For more ideas on the realisation of value, see the work by Jed Simms at: http://www.valuedeliverymanagement.com/

For more on effective stakeholder management see: http://www.stakeholder-management.com

Defining Project Scope

If a project’s client cannot ask for what it needs, the project team is highly unlikely to deliver what’s wanted!  A key element in effective project stakeholder management has to be asking enough questions to ensure everyone understands what the project is to deliver.

On Thursday 20th November 2008, I was privileged to attend the launch of a new report,  ‘Scope for Improvement 2008’, focusing on the issues of scope definition in major Australian construction projects. The total value of projects surveyed was approximately AU$60 billion with an average project value of AU$360 million.

The 2008 survey has shown a slight deterioration from the initial 2006 survey, in the overall performance of the industry in developing adequate project scoping documents. The 2008 findings also show inadequate scope specification is now an endemic problem in Australia with a growing trail of budget blowouts, delays and disputes.

The worry is the construction and engineering industries are generally seen as being far more mature in their project management practices then most other sectors of the project management industry and Australia has one of the more advanced industries world-wide. The key findings from the report, outlined below, are a salient lesson for anyone involved in defining the scope for a project:

Key Findings and Recommendations of the report:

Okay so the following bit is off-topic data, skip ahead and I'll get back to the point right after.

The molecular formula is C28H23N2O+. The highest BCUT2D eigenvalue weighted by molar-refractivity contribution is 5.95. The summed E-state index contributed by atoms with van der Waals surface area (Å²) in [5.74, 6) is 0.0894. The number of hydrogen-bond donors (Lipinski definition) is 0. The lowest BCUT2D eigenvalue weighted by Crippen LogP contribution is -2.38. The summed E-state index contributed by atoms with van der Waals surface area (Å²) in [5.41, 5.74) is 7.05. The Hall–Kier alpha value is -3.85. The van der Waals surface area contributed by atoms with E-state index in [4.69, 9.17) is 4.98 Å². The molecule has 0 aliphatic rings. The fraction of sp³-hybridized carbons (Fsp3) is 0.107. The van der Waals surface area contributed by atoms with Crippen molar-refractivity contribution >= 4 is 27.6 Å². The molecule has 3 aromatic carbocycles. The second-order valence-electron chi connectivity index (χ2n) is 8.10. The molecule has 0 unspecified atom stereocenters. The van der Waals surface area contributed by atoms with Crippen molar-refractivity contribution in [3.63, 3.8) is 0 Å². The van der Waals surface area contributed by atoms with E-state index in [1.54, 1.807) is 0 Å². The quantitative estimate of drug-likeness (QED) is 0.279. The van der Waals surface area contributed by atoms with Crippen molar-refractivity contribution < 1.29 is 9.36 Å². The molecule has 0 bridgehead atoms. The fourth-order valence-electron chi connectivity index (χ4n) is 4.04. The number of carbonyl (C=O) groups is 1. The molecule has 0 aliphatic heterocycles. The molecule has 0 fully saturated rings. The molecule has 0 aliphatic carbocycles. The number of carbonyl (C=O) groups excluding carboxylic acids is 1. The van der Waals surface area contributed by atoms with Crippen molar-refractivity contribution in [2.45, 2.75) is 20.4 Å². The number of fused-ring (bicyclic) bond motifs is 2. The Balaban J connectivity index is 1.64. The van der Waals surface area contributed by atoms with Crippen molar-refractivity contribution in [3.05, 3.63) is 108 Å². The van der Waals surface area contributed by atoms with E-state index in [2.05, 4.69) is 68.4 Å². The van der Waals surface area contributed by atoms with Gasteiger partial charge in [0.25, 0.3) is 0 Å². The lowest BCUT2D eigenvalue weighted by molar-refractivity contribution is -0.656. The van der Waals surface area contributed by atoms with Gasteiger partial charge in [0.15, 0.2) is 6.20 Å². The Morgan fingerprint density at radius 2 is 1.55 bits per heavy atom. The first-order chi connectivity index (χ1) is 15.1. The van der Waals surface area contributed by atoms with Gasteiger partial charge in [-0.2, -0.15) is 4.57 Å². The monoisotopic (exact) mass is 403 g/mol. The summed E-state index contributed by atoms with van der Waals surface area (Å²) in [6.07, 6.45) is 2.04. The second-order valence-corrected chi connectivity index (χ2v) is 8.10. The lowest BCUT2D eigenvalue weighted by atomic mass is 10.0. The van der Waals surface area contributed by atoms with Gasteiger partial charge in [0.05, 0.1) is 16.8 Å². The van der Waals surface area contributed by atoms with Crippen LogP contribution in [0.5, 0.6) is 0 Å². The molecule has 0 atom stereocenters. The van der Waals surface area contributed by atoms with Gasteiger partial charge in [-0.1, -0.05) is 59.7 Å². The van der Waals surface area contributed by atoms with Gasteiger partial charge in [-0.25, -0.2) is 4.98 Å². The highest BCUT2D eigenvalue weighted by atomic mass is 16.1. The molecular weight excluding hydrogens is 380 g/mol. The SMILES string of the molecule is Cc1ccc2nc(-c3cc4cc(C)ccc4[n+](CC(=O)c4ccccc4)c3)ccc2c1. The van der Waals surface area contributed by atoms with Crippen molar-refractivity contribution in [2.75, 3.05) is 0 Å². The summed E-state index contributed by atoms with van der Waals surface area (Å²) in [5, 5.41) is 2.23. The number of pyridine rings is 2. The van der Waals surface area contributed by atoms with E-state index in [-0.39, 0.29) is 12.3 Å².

The present situation:

  • There is a high prevalence of deficient scoping in Australian construction and infrastructure projects with over 50% of projects being inadequately scoped prior to going to market.
  • Scoping inadequacies are being discovered far too late with 64% of deficiencies only being discovered during execution.
  • The consequences of poor scoping are significant: 61% of project experienced cost overruns, 58% delays and 30% contractual disputes.

The main factors contributing to poor scoping:

  • Lack of experienced and sufficiently competent personnel with 83% of projects reporting adverse effects. This is to an extent explainable by the construction boom of the last few years but compensating factors such as increased time and/or contingencies do not seem to have been allowed.
  • Insufficient time to prepare the scope documents.
  • Inadequate definition of project objectives by the principal resulting in subsequent changes to the scope and corrections to the scope documents.
  • Lack of consultation with end users, insufficient clarity of objectives and a lack of understanding of why the project is required and the benefits the project will produce.
  • Insufficient research to understand the environment the project will be executed within.

Practical steps for successful scoping:

  • Industry needs to think and act differently.
  • Clearly identify project objectives.
  • Identify and bring together all relevant stakeholders and end users for the project and maintain their involvement in the scope definition process.
  • Set realistic timeframes and budgets for developing the scope requirements (and the overall project).
  • Interface the proposed project with related projects and existing infrastructure.
  • Identify and establish a core project team early.
  • Empower a project leader with appropriate and clear authority and accountability.
  • Clearly describe the project objective and requirements once identified.
  • Choose the right approach for scope description (performance criteria, detailed specification, etc) and choose the right contract delivery model that aligns with the scope – risk needs to be properly apportioned.
  • Check the overall contract package for consistency.
  • Involve the tenderers / project management team in getting the scope documents right.
  • Capture the value from a successful bid in the final contract.
  • Resolve scoping issues and disputes under a contract.

The research was conducted by partners at Blake Dawson with support from the Australian Constructors Association and Infrastructure Partnerships Australia. A full copy of the report can be downloaded from http://www.mosaicprojects.com.au/Resources.html#Construction